"Hell Chicken" | Photo: Marcus Nilsson
Arrogant Swine, Brooklyn, NYC
While we're in Brooklyn, I'd like to also call out Tyson Ho, who I met cooking at the NC Barbecue Revival last year. The event brought together pitmasters from all over the country and really opened my eyes to the great work guys like Tyson are doing to bring their communities' barbecue to a different area. In Brooklyn, Tyson cooks whole-hog barbecue, North Carolina-style, at Arrogant Swine. He studied under one of the greats, Ed Mitchell, and smokes his 'cue with local wood. He's extremely dedicated to offering a traditional taste of the Carolinas to New York, and I have a lot of respect for that. It's guys like him who are raising awareness about the art of barbecue and keeping the traditions alive.
Hometown Bar-B-Que, Brooklyn, NY
Like Tyson, my good friend Billy Durney is offering a truly traditional barbecue experience at his spot, Hometown Bar-B-Que. I've visited Billy several times at his restaurant in Brooklyn and can attest to his commitment to the 'cue. In real Texas style, he smokes his brisket with indirect heat, using a wood-fired pit smoker and oak and cherry wood. Even if it's a blizzard outside, you still feel like you're in Texas the minute you walk in the door. From the music to the snaking line through the restaurant, Billy nails it. I'm sure he's made a ton of New York-based Texans feel a little less homesick.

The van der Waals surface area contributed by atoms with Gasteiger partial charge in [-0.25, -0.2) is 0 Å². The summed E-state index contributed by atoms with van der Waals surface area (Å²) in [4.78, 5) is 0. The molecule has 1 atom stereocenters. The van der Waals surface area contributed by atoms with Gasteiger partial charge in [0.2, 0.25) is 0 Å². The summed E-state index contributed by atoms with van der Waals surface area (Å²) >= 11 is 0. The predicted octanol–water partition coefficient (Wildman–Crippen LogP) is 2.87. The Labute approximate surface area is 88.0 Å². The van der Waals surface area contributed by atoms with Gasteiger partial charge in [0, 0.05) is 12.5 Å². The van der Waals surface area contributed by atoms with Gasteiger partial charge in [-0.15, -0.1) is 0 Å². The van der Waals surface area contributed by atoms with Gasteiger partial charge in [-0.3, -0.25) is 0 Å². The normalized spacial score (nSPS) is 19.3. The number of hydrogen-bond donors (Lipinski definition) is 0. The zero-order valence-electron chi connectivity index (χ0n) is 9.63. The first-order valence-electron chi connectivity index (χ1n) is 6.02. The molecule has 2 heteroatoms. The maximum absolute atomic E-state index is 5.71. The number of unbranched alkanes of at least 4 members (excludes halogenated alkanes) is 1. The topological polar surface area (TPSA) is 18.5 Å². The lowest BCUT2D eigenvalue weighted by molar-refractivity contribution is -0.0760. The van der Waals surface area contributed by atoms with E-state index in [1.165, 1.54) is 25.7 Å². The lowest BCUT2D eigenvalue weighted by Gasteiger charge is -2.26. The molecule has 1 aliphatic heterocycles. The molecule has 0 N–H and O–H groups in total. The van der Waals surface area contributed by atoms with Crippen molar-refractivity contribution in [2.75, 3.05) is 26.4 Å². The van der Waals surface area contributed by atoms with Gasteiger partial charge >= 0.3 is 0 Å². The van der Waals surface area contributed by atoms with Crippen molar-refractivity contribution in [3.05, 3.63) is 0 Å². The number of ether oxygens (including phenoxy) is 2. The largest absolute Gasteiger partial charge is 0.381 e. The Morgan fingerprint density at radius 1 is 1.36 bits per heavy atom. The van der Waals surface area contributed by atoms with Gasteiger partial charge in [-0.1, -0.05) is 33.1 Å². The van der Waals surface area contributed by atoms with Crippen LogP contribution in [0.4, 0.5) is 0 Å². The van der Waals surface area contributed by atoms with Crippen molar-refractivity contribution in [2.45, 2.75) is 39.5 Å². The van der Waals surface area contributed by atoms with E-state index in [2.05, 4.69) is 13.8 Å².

Meat trio | Photo: Leslie Ryann McKellar
Desert Oak Barbecue, El Paso, TX
Across the country, my buddy Richard Funk is bringing Central Texas 'cue to my hometown, El Paso, Texas. Now, you may think it's not very innovative to open a barbecue joint in Texas, but in El Paso, Austin-style meat is hard to come by, especially in the land of no trees! At Desert Oak Barbecue, Richard uses the techniques he learned in Austin and even hauls all his oak from Central Texas just north of the border.
Two Bros. BBQ Market, San Antonio, TX
I recently read about Laura Loomis at Two Bros. in San Antonio and was really impressed with how far she's come in such a short amount of time. At just 29, she's worked her way up from server to head pitmaster, and is mostly self-taught. We all know that the restaurant world is male-dominated, and barbecue is no different. I am inspired by her perseverance and know that she's paving the way for more female pitmasters. There are a lot of talented ladies out there, and I hope to see more on the barbecue circuit.
All six chefs I listed are working to promote and cultivate the barbecue culture, and there are countless others who are dedicated to doing the same thing. I've been lucky to meet and work with a lot of talented "wood whisperers" and can't wait to see what's in store for the future of barbecue. I can tell you one thing: It's bright.
This month, we’re taking you Beyond BBQ into the deep, dark, drool-worthy corners of the 'cue world, from Seoul to South Carolina. Smoke will get in your eyes (and your cocktail) as we explore the best pits, tips, roasts and rigs—you might even see a vegetable or two along the way.